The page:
'A lot to be done': Hu tackles human rights
It was, unquestionably, the most important public moment of Hu Jintao's visit to the US so far. The moment President Hu Jintao was put on the spot about China's human rights record.
His answer, when it finally came, was illuminating. But, I'd like to suggest, that some of the significance has been missed, some misread.
Just hearing a Chinese president deal with direct questions on the subject is incredibly rare. In China the heavily state-controlled media doesn't pose them.
And we in the foreign press never get a chance to grill the president. He simply doesn't have to face with the impertinence of an unscripted occasion where we might ask uncomfortable questions.
For all the talk of China's rise in the world, and its new-found confidence, its president has appeared shy about facing the western media.
When President Obama visited China in 2009 and when UK Prime Minister David Cameron came to Beijing last year there was no joint press conference because the Chinese side didn't want one.
Even abroad, when President Hu visited France last year, the French, apparently out of deference to Chinese wishes, took the unusual step of cancelling any joint press event.
So the first thing that seems significant to me is to recognise that it is, uniquely, America that is prepared to stand side by side with China's leaders and deal publicly with questions of human rights. No other nation seems ready to hold China to account that way.
So what happened when the question was posed? Well first time round, either the translation system failed or President Hu tried to dodge the issue.
Then, when it was posed again, China's leader read from pre-prepared notes. It wasn't the most confident or the most convincing display of statesmanship.
But again there is something significant here that has perhaps been overlooked. The fact Hu Jintao had his answer already scripted is I think worth noting.
As I understand it the American side warned the Chinese well in advance of this visit that they would have to face uncomfortable questions about human rights and suggested they had better have their answer ready.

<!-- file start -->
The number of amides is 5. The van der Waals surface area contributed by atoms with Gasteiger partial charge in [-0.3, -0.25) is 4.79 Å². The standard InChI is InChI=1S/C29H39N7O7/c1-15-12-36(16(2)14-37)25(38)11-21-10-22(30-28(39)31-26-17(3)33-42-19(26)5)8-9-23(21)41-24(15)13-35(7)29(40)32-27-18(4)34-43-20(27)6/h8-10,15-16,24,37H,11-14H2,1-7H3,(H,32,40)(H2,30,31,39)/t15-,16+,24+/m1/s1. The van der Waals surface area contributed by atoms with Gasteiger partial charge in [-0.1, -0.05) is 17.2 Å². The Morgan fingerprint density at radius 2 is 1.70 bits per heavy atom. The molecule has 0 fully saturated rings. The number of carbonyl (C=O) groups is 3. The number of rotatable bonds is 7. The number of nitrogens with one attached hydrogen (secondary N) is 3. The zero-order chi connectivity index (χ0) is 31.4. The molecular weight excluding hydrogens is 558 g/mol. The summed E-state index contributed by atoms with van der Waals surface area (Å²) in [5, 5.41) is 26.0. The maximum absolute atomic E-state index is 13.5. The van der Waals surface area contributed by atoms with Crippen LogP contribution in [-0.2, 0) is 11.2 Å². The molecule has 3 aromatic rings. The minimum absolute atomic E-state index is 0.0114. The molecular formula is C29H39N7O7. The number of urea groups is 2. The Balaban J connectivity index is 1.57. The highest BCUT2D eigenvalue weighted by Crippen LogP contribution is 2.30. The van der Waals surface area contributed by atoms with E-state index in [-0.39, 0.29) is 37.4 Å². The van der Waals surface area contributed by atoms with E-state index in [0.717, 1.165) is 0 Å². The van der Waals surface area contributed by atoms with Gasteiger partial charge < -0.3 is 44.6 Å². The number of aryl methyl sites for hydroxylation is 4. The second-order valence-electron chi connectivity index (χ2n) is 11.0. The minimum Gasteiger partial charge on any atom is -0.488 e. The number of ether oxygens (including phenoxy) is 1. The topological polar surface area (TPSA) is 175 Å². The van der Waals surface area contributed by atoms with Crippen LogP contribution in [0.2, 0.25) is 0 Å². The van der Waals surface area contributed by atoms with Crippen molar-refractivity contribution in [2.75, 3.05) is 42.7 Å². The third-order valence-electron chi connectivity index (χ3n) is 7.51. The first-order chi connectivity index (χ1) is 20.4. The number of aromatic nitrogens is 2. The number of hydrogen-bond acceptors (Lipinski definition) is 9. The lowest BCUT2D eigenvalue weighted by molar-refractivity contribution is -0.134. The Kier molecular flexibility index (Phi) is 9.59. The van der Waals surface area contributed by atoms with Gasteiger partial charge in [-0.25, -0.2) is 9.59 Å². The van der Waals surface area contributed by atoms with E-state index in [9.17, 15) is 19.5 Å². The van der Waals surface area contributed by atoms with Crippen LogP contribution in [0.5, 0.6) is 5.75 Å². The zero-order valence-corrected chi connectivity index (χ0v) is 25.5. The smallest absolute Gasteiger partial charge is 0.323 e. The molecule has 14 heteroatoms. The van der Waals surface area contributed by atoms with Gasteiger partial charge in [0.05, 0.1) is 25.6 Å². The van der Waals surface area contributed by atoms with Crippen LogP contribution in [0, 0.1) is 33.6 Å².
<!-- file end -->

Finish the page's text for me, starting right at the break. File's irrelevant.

So the White House was not prepared to shield China the way others have, but also tried to help them face up to the issue.
What then of the answer President Hu gave? Much is being made of the admission "a lot still needs to be done".
Remember this was scripted. China is on a public relations offensive with this visit. It's aware how negative its image is in some quarters, particularly over the issue of human rights, and it's trying to address that.
So the answer was not strident or confrontational, but an attempt to sound unthreatening, a little humble even. It's the attempt to strike a new tone that is important.
But this wasn't an "unprecedented admission" as some have painted it. Here I think the significance of what President Hu said has been misread.
On any occasion like this Chinese diplomats put a lot of store by the precise phrasing of public statements, so it's worth looking at Mr Hu's exact words.
"China is a developing country with a huge population, and also a developing country in a crucial stage of reform. In this context China still faces many challenges in economic and social development, and a lot still needs to be done in China in terms of human rights," was what the official translator said.
The important thing here is the repeated stress on "development". China's leaders don't see human rights the same way most in the West do. They define improving human rights as improving living standards, lifting people out of poverty.
President Obama was clearly aware of this. Standing beside President Hu he even explained it for him, saying "I believe part of human rights is people being able to make a living and having enough to eat and having shelter and having electricity."